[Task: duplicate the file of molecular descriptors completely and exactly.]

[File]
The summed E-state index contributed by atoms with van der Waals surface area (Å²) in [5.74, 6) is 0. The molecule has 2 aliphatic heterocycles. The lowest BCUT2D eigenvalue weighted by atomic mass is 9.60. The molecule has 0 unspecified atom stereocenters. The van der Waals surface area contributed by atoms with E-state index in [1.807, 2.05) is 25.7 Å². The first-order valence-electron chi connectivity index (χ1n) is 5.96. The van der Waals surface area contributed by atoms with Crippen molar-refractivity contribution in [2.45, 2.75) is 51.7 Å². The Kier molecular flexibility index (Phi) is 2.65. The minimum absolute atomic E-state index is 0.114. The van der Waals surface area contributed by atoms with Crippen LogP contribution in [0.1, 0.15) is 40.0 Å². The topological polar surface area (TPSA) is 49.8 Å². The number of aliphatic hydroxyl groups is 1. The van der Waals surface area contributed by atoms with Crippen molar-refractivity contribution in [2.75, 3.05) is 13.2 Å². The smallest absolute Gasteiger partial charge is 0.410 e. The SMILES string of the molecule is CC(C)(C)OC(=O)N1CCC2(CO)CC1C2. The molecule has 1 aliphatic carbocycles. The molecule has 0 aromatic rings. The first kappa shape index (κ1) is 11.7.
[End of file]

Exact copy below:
The summed E-state index contributed by atoms with van der Waals surface area (Å²) in [5.74, 6) is 0. The molecule has 2 aliphatic heterocycles. The lowest BCUT2D eigenvalue weighted by atomic mass is 9.60. The molecule has 0 unspecified atom stereocenters. The van der Waals surface area contributed by atoms with E-state index in [1.807, 2.05) is 25.7 Å². The first-order valence-electron chi connectivity index (χ1n) is 5.96. The van der Waals surface area contributed by atoms with Crippen molar-refractivity contribution in [2.45, 2.75) is 51.7 Å². The Kier molecular flexibility index (Phi) is 2.65. The minimum absolute atomic E-state index is 0.114. The van der Waals surface area contributed by atoms with Crippen LogP contribution in [0.1, 0.15) is 40.0 Å². The topological polar surface area (TPSA) is 49.8 Å². The number of aliphatic hydroxyl groups is 1. The van der Waals surface area contributed by atoms with Crippen molar-refractivity contribution in [2.75, 3.05) is 13.2 Å². The smallest absolute Gasteiger partial charge is 0.410 e. The SMILES string of the molecule is CC(C)(C)OC(=O)N1CCC2(CO)CC1C2. The molecule has 1 aliphatic carbocycles. The molecule has 0 aromatic rings. The first kappa shape index (κ1) is 11.7.